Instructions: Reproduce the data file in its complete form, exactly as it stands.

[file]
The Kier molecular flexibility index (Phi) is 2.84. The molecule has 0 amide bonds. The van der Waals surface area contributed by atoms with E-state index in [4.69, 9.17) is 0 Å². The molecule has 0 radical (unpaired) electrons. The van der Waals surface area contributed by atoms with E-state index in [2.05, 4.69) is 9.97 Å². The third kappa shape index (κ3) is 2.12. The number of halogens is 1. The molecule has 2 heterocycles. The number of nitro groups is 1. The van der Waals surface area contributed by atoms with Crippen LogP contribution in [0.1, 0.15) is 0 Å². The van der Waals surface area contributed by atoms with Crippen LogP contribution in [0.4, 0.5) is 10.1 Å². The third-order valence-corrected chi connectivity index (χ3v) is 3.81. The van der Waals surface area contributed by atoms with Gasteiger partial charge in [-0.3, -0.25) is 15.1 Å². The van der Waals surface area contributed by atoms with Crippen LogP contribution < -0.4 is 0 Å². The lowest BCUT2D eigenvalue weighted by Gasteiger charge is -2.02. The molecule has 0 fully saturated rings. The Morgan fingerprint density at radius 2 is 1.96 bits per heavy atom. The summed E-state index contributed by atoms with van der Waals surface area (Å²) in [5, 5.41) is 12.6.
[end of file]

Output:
The Kier molecular flexibility index (Phi) is 2.84. The molecule has 0 amide bonds. The van der Waals surface area contributed by atoms with E-state index in [4.69, 9.17) is 0 Å². The molecule has 0 radical (unpaired) electrons. The van der Waals surface area contributed by atoms with E-state index in [2.05, 4.69) is 9.97 Å². The third kappa shape index (κ3) is 2.12. The number of halogens is 1. The molecule has 2 heterocycles. The number of nitro groups is 1. The van der Waals surface area contributed by atoms with Crippen LogP contribution in [0.1, 0.15) is 0 Å². The van der Waals surface area contributed by atoms with Crippen LogP contribution in [0.4, 0.5) is 10.1 Å². The third-order valence-corrected chi connectivity index (χ3v) is 3.81. The van der Waals surface area contributed by atoms with Gasteiger partial charge in [-0.3, -0.25) is 15.1 Å². The van der Waals surface area contributed by atoms with Crippen LogP contribution < -0.4 is 0 Å². The lowest BCUT2D eigenvalue weighted by Gasteiger charge is -2.02. The molecule has 0 fully saturated rings. The Morgan fingerprint density at radius 2 is 1.96 bits per heavy atom. The summed E-state index contributed by atoms with van der Waals surface area (Å²) in [5, 5.41) is 12.6.